Services beyond about 10km of the city were pretty sparse in 1939, reflecting that back then there just weren’t that many people living that far out. Somewhere I’ve seen figures suggesting the average train journey distance has roughly doubled since then.

Some lines, especially to the west, were far less frequent than today.

Tait train (Steamrail Open Day 2014)

Williamstown — far fewer trains nowadays in that hour, though most of the stations (between the city and Newport) are served by other lines now. Back in 1939 a few trains ran a little further, to Williamstown Pier, now closed.

Altona/Laverton and Werribee — in 1939 what is now the Altona Loop ended at Altona, and Werribee was a separate line.

By 2006 the Altona line had been extended via Westona to Laverton, to connect to the Werribee line, but had no dedicated services of its own — most Werribee trains ran via Altona.

This changed in 2011 with the Laverton turnback enabled Altona Loop trains to terminate there — in peak they run from the city, but on weekdays interpeak they have the much-hated shuttle. On weekends and in the evenings the old operation still exists — all Werribee trains run via the Altona Loop.

St Albans — in 1939, some trains terminated at Sunshine.

Broadmeadows — in 1939, about half the trains terminated at Essendon.

Upfield — back in 1939 about half the trains terminated at Coburg.

Thomastown (now South Morang) is now double track all the way. In 1939 much of it was single (something only fully rectified in the past decade), and most trains actually terminated at Reservoir. Only a few continued to Thomastown (just 1 in the 5-6pm peak hour). The line went beyond, to Epping, South Morang, Mernda and Whittlesea, but wasn’t electrified, and only a handful of trains (rail motors) each day went that far.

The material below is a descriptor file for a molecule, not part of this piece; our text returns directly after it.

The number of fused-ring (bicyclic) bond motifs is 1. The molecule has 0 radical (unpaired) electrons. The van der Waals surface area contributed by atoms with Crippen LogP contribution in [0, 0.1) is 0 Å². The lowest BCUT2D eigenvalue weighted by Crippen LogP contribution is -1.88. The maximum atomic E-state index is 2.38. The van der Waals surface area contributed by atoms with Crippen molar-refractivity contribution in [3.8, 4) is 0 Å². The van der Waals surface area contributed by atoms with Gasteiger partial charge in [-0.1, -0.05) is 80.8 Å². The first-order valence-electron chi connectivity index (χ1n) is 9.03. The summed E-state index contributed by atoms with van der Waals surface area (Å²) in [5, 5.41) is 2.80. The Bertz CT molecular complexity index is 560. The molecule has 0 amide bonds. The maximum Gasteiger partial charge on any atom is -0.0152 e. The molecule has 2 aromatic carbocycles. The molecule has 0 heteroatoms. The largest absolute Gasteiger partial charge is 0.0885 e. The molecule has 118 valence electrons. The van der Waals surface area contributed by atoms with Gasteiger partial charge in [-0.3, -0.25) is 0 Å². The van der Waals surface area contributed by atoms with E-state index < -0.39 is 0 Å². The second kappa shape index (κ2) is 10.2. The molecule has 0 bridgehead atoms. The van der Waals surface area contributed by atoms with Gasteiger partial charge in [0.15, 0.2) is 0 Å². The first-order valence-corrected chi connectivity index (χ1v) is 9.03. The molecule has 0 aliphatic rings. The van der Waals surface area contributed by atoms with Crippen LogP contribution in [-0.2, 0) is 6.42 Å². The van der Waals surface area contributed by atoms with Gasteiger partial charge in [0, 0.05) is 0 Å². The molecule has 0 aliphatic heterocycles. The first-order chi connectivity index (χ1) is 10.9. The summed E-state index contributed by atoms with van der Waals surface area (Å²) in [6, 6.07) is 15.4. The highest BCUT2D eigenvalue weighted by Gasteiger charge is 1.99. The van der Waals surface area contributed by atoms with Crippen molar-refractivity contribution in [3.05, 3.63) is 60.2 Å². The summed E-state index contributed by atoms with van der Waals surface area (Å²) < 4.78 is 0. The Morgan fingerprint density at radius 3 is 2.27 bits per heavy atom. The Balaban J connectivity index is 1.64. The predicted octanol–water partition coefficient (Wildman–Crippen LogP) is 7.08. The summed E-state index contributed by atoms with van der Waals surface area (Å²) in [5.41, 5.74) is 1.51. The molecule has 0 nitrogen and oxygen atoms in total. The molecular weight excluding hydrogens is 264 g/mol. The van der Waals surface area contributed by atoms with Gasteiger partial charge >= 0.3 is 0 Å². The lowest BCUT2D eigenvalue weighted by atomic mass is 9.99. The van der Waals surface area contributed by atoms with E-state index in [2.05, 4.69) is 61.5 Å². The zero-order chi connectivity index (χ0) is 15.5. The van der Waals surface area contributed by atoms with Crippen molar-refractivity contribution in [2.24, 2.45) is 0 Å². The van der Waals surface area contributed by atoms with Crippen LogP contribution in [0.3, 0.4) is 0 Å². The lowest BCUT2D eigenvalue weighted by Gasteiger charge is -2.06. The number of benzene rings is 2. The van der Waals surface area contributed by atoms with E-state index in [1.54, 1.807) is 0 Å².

Hurstbridge — in 1939, most trains terminated at Heidelberg, only some extending to Eltham (2 in the 5-6pm peak hour), and even fewer to Hurstbridge (1).

Box Hill/Ringwood/Lilydale/Belgrave — in 1939, about half the trains terminated at Box Hill, some extended to Ringwood, fewer beyond. On the Belgrave line, electric trains terminated at Upper Ferntree Gully. Beyond that it was a bus or Puffing Billy!

Glen Waverley — in 1939, most trains terminated at Eastmalvern

Oakleigh/Dandenong — in 1939, fewer trains ran out as far as Dandenong, with about half terminating at Oakleigh. Nowadays almost all run as far as Cranbourne or Pakenham.

Frankston — in 1939, there were a few express trains, including one in the 5-6pm peak that ran all the way to Stony Point, with a connection to Mornington. This was run by what was known as an “E” train — a set of country carriages pulled down to Frankston by two electrified carriages, then hooked up to a steam engine for the rest of the trip. The issue with doing this sort of thing nowadays is the passenger load would be heavily skewed towards the suburban part of the journey, and it’s impractical to skip all the suburban stations due to track congestion. (You end up with similar problems as to when V/Line served Sunbury.)

(There was also a once-a-day morning train connection to Red Hill, and back in the evening.)

The third track along the Frankston line was built in the 70s and 80s, enabling express trains along part of the route to overtake stopping trains. Yet in the 2006 timetable, there were only a few each day that did that. There are a lot more in 2015.

Sandringham — in 1939, some off-peak trains terminated at Elsternwick, and some in peak at Brighton Beach, though most went all the way to Sandringham.

The Kew, Inner Circle, St Kilda and Port Melbourne lines no longer exist. Note that the St Kilda line was basically as frequent as the 96 tram is now, but run by trains (short ones though I think).

(I’ll look at off-peak services in another post. There’s quite a contrast.)